Sony Ericsson Predicts Slower Growth -- But For Whom?
By Eric Lin, Wed Oct 06 00:45:00 GMT 2004

Sony Ericsson President Miles Flint has predicted the growth of mobile handset sales will slow. Does he mean for his company, or for everyone?

Miles Flint, the new President of Sony Ericsson, has predicted that market growth for mobile phones will slow next year. His prediction isn't as bold or as drastic as it sounds. The market grew 21 percent between 2002 and 2003, and is predicted to grow at about 19 percent from 2003 to 2004, according to market analysts. If these numbers prove true, market growth is slowing, albeit at a very low rate. Even Flint adds that the growth curve for mobile phones is one "a lot of other industries would love to have."

The problem for Sony Ericsson is not a one or two percent drop in the market growth rate but rather a much more significant drop for its target segment. Most subscribers in developed countries have already replaced their handsets with new color models, most of them cameraphones. These are the models that Sony Ericsson has thrived on as its global market share has steadily climbed, bringing the Swedish Japanese conglomerate to profitability. Upgrades to 3G handsets could fuel grow in the upgrade market despite the likely slow in sales on current networks, however Flint feels that they will not contribute significantly in 2005, or even beyond.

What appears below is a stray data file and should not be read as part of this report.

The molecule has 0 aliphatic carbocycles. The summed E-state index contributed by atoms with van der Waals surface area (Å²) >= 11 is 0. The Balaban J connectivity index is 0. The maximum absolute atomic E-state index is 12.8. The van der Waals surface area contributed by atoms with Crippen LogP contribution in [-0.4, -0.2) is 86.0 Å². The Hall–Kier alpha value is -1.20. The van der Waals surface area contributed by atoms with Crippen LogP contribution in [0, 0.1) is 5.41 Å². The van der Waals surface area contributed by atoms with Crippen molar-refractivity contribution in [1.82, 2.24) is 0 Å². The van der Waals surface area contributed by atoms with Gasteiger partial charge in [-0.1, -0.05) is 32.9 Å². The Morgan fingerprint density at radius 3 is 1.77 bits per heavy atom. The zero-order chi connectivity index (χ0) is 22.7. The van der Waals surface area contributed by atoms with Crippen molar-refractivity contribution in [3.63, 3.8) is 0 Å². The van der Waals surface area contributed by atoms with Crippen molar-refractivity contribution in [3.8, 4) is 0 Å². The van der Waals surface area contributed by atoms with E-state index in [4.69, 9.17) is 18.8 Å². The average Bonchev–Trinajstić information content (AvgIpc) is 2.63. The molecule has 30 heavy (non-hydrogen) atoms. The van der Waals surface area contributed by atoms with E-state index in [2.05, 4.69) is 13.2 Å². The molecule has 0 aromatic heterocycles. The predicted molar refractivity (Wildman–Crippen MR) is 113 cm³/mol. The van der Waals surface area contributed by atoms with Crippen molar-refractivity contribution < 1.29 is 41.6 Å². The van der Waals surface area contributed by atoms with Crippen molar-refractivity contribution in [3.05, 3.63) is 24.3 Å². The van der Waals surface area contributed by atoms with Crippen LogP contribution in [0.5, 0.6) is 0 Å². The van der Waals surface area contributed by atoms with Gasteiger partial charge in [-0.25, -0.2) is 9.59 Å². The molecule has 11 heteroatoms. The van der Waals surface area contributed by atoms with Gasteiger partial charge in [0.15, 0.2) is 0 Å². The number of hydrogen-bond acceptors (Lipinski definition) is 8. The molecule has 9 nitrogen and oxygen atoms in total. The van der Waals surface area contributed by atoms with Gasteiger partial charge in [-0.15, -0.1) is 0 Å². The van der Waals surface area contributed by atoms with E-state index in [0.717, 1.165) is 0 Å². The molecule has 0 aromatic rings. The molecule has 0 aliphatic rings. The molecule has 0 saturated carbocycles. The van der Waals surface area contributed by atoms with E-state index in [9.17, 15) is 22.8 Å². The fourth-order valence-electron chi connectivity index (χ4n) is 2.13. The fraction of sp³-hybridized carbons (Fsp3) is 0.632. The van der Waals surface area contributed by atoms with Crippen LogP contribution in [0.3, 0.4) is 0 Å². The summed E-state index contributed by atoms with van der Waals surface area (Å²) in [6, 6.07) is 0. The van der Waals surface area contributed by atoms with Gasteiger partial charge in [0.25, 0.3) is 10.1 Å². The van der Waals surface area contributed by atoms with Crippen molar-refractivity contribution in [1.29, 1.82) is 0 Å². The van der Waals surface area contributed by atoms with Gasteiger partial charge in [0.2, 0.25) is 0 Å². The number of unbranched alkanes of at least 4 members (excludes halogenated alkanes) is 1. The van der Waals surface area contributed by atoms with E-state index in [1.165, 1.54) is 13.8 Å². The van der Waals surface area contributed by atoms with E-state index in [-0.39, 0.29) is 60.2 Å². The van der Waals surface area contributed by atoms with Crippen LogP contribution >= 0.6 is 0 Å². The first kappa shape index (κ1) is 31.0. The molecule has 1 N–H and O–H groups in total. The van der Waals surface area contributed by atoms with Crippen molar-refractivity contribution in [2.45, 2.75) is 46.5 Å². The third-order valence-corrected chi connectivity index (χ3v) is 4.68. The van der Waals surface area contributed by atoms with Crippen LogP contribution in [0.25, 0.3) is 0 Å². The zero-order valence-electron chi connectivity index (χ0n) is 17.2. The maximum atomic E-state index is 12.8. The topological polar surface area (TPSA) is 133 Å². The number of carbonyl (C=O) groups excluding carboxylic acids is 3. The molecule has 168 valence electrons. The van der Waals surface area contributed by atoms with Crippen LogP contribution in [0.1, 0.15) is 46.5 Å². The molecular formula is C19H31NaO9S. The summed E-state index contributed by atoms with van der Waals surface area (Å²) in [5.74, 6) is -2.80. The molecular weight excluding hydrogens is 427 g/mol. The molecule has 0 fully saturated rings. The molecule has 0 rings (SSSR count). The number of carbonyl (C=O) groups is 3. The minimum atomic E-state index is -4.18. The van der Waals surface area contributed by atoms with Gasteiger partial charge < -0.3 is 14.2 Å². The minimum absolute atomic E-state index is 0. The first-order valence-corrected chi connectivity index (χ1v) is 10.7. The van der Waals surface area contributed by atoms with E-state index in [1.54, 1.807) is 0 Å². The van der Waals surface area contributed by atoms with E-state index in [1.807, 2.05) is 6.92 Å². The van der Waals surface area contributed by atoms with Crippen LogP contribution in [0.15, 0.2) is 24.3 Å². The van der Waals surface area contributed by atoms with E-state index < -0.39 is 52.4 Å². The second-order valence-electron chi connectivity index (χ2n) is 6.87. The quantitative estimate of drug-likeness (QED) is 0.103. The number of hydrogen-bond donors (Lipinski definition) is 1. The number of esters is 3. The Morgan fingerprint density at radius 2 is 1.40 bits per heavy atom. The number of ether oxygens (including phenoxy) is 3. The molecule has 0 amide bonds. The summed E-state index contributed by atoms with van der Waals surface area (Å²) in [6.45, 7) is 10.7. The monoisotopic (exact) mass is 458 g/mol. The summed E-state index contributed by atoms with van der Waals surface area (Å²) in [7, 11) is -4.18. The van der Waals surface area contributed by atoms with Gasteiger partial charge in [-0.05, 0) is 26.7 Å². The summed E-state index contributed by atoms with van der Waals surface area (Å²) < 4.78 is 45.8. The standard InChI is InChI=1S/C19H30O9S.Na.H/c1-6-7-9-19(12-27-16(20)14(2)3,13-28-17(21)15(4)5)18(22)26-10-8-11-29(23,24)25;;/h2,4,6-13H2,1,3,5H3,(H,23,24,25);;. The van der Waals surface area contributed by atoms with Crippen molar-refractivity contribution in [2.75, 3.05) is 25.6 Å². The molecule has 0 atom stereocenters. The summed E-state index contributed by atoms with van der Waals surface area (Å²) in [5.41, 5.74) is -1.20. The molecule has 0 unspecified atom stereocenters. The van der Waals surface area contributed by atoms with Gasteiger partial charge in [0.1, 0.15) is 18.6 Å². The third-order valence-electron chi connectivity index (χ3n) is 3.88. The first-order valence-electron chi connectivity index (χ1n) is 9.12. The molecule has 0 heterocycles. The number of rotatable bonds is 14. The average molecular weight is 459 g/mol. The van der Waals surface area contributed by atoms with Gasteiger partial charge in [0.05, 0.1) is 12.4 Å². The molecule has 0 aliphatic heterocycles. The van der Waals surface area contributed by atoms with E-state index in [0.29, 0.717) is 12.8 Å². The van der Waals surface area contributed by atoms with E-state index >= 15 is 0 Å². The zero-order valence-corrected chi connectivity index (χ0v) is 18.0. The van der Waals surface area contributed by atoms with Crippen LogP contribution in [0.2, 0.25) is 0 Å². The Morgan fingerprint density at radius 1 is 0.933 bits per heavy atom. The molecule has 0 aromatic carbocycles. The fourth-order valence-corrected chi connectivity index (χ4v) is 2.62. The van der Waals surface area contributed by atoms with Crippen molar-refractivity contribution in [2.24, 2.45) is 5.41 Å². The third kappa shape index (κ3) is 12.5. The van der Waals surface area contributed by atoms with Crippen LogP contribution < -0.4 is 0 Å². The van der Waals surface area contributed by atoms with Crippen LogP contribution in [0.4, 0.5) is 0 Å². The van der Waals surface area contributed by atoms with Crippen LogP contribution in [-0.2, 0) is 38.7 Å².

While Nokia's focus on mass market phones may have been responsible for a disappointing quarter or two, it may serve the company well if emerging markets like China, India and Brazil begin to make up the majority of handset sales growth. Low end models will be the mainstay in markets like these, as well as less populated areas like Africa. Most of Sony Ericsson's models are not focused on low-end or entry level users, so it may miss out on initial sales in these markets. If current strategies remain consistent, Sony Ericsson's may see itself as a likely brand for these users when they upgrade, however current economics make this unlikely for many users in these markets.

Despite the coming shift to emerging markets, Flint doesn't feel that changing the company's focus from multimedia just to garner market share in the near term would be a wise move. Ignoring possible near-term gains, it seems Sony Ericsson is waiting for new features or new technology to mature in the marketplace. This will fuel another upgrade cycle, and if Sony Ericsson is ready with handsets worthy current reputation, it could be enough to grow its share in established as well as new markets down the line.